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Managing Materials for a Twenty-First Century Military
THE CIVILIAN RESERVE AIR FLEET: A STOCKPILE MODEL?
One example of a U.S. government program that seeks to maintain surge capacity for military crises in ways broadly analogous to materials stockpiling is the Civilian Reserve Air Fleet (CRAF). The CRAF involves commitments by U.S. airlines (both passenger and cargo carriers) to provide airlift capacity (cargo, passenger, and medevac services) to the U.S. military on relatively short notice (24-48 hours). Airline companies are required to convert their aircraft to meet specific military requirements within this period of time. Although the carriers continue to operate the aircraft, the Air Force Air Mobility Command (AMC) controls the aircraft during mobilization of the CRAF. The CRAF is organized into three broad segments: international, domestic, and aeromedical services.
Airlines participating in the CRAF do not receive any direct payments for maintaining aircraft that can be converted on short notice to meet military requirements. Instead, their participation is rewarded by eligibility for peacetime military air transportation contracts. For FY2005, CRAF carriers were guaranteed contracts worth $418 million by the Air Force, and the Air Force AMC estimated that an additional $1.5 billion in contracts for transportation services would be awarded to participating airlines, although these commitments were not guaranteed.
CRAF has been activated only twice in its 54-year history: in the 1991 Desert Storm action (August 1990-May 1991) and during the U.S. military action in Iraq (February-June 2003). As of April 2005, 40 carriers and 1,126 aircraft were enrolled in CRAF, more than 1,000 of them in the international segment of the program.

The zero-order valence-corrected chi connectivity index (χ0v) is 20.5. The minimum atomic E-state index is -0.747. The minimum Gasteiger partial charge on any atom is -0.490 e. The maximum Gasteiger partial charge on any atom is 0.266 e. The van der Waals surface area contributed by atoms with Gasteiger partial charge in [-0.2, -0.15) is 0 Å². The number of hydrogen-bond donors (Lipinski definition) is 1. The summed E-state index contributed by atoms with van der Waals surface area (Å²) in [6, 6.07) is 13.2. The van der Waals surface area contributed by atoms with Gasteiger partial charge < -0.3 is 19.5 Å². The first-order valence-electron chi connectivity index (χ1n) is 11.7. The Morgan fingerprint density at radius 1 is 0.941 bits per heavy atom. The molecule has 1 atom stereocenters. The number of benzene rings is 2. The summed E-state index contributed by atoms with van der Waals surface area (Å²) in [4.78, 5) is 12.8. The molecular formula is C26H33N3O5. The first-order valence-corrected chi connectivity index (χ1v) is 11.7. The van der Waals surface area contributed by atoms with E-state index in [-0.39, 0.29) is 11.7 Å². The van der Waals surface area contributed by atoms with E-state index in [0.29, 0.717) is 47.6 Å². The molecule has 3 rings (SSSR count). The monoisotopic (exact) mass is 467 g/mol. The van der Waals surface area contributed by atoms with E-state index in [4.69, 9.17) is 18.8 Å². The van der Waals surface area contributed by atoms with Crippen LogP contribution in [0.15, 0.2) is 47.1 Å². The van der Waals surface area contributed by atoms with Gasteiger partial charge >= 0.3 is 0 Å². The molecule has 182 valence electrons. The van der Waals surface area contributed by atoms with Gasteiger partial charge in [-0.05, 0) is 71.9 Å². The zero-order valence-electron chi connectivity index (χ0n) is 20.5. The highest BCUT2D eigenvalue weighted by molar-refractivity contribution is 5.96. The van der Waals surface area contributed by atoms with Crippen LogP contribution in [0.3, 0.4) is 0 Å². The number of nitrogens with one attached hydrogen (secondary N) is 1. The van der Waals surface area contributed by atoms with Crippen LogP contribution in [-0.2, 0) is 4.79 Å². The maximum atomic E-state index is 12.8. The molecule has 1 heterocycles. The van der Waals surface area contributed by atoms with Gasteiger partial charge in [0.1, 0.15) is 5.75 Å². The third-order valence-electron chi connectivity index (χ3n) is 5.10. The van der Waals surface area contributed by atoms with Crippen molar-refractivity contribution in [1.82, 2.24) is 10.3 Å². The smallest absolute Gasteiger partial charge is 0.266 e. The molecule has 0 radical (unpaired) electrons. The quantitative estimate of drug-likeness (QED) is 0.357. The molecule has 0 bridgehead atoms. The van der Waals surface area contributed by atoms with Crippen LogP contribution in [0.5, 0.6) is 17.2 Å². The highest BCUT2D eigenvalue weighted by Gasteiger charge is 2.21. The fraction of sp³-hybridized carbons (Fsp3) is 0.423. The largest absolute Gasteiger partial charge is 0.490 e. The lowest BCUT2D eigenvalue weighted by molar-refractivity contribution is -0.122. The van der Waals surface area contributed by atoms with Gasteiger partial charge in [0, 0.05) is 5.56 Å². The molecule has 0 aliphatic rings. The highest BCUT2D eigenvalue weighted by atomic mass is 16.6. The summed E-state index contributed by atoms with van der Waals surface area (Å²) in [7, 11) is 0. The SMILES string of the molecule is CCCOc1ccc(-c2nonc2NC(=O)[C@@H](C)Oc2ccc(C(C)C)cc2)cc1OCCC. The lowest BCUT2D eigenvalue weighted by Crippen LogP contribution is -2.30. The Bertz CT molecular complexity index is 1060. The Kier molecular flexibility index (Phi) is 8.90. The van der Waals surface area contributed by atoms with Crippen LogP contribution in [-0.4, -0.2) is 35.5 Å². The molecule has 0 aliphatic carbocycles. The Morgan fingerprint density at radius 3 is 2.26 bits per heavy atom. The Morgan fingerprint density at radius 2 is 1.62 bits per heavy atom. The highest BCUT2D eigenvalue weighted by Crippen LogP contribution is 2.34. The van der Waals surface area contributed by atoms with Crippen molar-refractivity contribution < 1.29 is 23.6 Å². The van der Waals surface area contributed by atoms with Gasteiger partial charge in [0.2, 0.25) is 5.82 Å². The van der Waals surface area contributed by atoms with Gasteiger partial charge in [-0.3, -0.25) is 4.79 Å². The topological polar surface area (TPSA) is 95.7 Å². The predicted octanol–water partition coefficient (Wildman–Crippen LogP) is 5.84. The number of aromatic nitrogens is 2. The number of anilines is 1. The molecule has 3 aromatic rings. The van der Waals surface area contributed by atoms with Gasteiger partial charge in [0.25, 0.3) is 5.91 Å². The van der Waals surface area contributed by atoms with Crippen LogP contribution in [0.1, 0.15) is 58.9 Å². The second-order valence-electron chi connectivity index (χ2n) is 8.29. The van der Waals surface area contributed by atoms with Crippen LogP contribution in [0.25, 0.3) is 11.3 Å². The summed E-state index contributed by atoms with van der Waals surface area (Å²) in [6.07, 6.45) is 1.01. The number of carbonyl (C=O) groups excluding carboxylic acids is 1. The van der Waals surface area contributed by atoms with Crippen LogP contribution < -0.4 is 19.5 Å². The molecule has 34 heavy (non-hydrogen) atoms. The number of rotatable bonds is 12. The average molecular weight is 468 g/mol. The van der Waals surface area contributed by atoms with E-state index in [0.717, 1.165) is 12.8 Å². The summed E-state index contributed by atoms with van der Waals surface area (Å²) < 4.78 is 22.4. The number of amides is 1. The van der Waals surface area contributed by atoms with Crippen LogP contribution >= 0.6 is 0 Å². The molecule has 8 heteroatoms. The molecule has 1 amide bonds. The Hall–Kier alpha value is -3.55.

CRAF provides surge capacity for the military services at a much lower cost than they could provide it for themselves. Nevertheless, the financial instability that afflicts the U.S. airline industry and the growing military interest in transport aircraft that can operate in more primitive landing facilities (shorter runways, poor instrumentation, etc.) are leading the military to consider alternatives to CRAF for what is likely to be the larger surge capacity required for military airlift operations. For their part, carriers have complained about the occasional failure of the military services to use their aircraft once the equipment has been activated and converted to military specifications, because they are directly compensated only when their aircraft are used for airlift. They have also complained that the military services do not pay enough to fully compensate them for use of their equipment.